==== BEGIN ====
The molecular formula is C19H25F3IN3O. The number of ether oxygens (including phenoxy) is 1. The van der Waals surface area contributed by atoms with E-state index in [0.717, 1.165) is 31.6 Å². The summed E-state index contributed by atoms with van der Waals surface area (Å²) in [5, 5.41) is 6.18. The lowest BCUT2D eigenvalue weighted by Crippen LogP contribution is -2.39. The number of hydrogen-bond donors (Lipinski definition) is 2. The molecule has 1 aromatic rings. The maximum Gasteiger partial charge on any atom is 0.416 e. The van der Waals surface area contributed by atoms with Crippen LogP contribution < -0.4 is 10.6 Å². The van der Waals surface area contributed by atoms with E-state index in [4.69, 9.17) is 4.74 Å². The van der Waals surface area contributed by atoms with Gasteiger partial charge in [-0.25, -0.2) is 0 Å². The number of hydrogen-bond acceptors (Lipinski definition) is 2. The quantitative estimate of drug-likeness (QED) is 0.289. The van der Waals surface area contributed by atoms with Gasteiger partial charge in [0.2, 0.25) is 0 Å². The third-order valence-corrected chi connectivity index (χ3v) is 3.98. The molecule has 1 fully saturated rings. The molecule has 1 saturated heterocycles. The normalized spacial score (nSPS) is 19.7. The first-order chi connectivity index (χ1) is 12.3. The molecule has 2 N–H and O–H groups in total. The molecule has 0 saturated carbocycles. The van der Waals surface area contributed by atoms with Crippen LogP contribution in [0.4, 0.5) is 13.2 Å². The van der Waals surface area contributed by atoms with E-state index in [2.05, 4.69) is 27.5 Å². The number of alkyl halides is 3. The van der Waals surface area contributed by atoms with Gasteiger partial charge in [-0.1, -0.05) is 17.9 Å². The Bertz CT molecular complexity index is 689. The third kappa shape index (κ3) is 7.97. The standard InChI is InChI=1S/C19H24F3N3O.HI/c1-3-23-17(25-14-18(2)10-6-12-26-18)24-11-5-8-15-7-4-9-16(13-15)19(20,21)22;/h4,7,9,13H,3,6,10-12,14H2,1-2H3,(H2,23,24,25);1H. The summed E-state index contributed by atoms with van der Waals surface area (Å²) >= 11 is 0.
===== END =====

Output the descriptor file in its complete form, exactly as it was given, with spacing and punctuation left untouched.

The molecular formula is C19H25F3IN3O. The number of ether oxygens (including phenoxy) is 1. The van der Waals surface area contributed by atoms with E-state index in [0.717, 1.165) is 31.6 Å². The summed E-state index contributed by atoms with van der Waals surface area (Å²) in [5, 5.41) is 6.18. The lowest BCUT2D eigenvalue weighted by Crippen LogP contribution is -2.39. The number of hydrogen-bond donors (Lipinski definition) is 2. The molecule has 1 aromatic rings. The maximum Gasteiger partial charge on any atom is 0.416 e. The van der Waals surface area contributed by atoms with Crippen LogP contribution < -0.4 is 10.6 Å². The van der Waals surface area contributed by atoms with E-state index in [4.69, 9.17) is 4.74 Å². The van der Waals surface area contributed by atoms with Gasteiger partial charge in [-0.25, -0.2) is 0 Å². The number of hydrogen-bond acceptors (Lipinski definition) is 2. The quantitative estimate of drug-likeness (QED) is 0.289. The van der Waals surface area contributed by atoms with Gasteiger partial charge in [0.2, 0.25) is 0 Å². The third-order valence-corrected chi connectivity index (χ3v) is 3.98. The molecule has 1 fully saturated rings. The molecule has 1 saturated heterocycles. The normalized spacial score (nSPS) is 19.7. The first-order chi connectivity index (χ1) is 12.3. The molecule has 2 N–H and O–H groups in total. The molecule has 0 saturated carbocycles. The van der Waals surface area contributed by atoms with Crippen LogP contribution in [0.4, 0.5) is 13.2 Å². The van der Waals surface area contributed by atoms with E-state index in [2.05, 4.69) is 27.5 Å². The number of alkyl halides is 3. The van der Waals surface area contributed by atoms with Gasteiger partial charge in [-0.1, -0.05) is 17.9 Å². The Bertz CT molecular complexity index is 689. The third kappa shape index (κ3) is 7.97. The standard InChI is InChI=1S/C19H24F3N3O.HI/c1-3-23-17(25-14-18(2)10-6-12-26-18)24-11-5-8-15-7-4-9-16(13-15)19(20,21)22;/h4,7,9,13H,3,6,10-12,14H2,1-2H3,(H2,23,24,25);1H. The summed E-state index contributed by atoms with van der Waals surface area (Å²) >= 11 is 0.